I have used find a grave as a resource for some time and finally realized it was time for payback so I became a volunteer contributor.
It is really very gratifying to help others with photo requests and I am also beginning to survey the local cemeteries as there is much of that needs doing as well.

Good Morning,
Interesting array of comments. There is one glaring problem with FAG, there is no oversight! Posters go on their merry way and add photos of headstones, many of which contain the names of living individuals. This is not acceptable and is an invasion of privacy.

There are also many unscrupulous persons who take photos off of other sites, then upload them to FAG and claim credit for the work of photographing a particular Cemetery.

Martha A Crosley Graham
Project & Publications Chair
San Luis Obispo County Genealogical Society
San Luis Obispo County, California

I started using find a grave this year and have answered a number of requests. While in the cemetery I look for military graves, photograph them and create a memorial on the site for them. On a few small cemeteries I have photographed all the stones there and put up memorials for all of them. I have made a few requests of my own and got a fairly good response so the process works both ways quite well.

I sense your enthusiasm, and Find-a-Grave is mostly great, but I have to caution you about a big problem that many researchers have encountered with Find-a-Grave. As the site and the community of contributors has developed over the years, a distinct competition has grown among many of the contributors to manage as many memorials as possible. This has become a sad development as these folks often upload huge spreadsheets with basic, often incomplete, names and dates. If they are the first to do so for that individual, they then "own" the memorial to that individual, according to Find-a-Grave, and a duplicate memorial is not allowed.

This would not be a problem if the owners of the memorials were willing to fix errors and/or add genealogical information when asked to do so by family members and/or researchers. Some do and the system works - but many others refuse to and the incorrect/incomplete information stays put.

If you appeal to Find-a-Grave directly in this situation, they quote their mission statement and say that they are a grave registry first and managers of memorials are not required to fix or add anything. Some of these name collectors are downright rude and will tell you that they do not have time to correct or add anything themselves and that they will not transfer ownership to someone who would.

I have been a contributor on Find A Grave for over 8 1/2 years and find it an extremely satisfying endeavor and addictive. It is also a very valuable resource, realizing that it is not 100% accurate. This is the most inclusive graves registration site I have found and the added relationship information is invaluable. It would make a good webinar presentation at some future date.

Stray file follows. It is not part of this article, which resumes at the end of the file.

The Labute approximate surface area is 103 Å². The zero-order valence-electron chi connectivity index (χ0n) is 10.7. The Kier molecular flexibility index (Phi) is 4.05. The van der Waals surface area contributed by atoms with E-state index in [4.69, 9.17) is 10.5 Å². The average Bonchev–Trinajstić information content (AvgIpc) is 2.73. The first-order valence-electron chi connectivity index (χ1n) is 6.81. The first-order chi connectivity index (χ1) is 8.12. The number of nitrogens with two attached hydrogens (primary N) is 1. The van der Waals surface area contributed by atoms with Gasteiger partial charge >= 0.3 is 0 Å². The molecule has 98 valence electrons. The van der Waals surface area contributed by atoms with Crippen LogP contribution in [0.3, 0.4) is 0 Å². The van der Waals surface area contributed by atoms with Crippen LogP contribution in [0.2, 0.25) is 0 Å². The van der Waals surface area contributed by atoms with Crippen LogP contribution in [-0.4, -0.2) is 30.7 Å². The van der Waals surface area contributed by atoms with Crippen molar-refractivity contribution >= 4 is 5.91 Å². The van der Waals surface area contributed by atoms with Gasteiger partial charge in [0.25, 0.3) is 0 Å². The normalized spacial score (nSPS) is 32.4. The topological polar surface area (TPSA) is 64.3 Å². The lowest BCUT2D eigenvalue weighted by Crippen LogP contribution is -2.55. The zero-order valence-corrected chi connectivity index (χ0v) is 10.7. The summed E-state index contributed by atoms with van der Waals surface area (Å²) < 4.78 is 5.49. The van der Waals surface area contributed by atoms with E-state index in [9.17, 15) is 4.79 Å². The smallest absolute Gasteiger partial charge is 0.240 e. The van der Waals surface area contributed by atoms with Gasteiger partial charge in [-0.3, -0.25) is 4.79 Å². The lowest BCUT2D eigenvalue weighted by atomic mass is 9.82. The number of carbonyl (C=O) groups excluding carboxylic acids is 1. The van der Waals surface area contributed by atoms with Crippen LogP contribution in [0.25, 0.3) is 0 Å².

So far as BillionGraves, I don't do smartphones and a search for names of interest on their database turned up no results.
While I agree that posting photos of gravestones of living persons is inappropriate, I don't believe there is a reasonable expectation of privacy, once it is placed in a public cemetery. Neither is posting of photos taken by someone else, appropriate.

I have been a findagrave enthusiast for 3 years and have found it very useful in my genealogy pursuit. I have tried to estimate the number of grave sites in the USA and here is my thinking. The US population by some key years are:

1800 5 million
1850 23 mil
1900 76 mil
1920 106 mil
1950 150 mil

I reason all 1850 and 1900 residents have died giving a total of about 100 mil. Granted there would be some living people in 1900 that lived in 1850 as well but when adding the few that would have died before 1800, 100 mil seems like a reasonable estimate. To consider the number born after 1900 and dying since I reason most of those born after 1900 and before 1920 (106 mil minus 76 mil or 30 mil) likely have died. So to make a rough estimate I come up with 100 mil dying after 1900 or a crude total estimate of 200 US grave sites. With findagrave having 71 burials which includes some outside the US I think one could say about 1/3 have been recorded. I would be curious to see if any other people have tried to estimate the total.

About 5 weeks ago, I made a request at find a grave for a photo of an uncle's grave marker in another state. A week later I was surprised to get an email that someone had fulfilled my request! Then I wondered if there were any photo requests near me that I could fill. A quick search showed there were 64 request within about 5 miles of me! Most are in one cemetery, with an office and records(bonus). The cemetery staff has been patient and helpful and I have taken about 18 photos so far. I plan to continue until the snow covers them, eventually filling all the requests. It is addictive and fun to help others with their research!

Geoff --
I have been a Findagrave contributor for a couple of years and at first did only family. Then as I was passing an interesting stone I would stop for a picture and began adding MORE!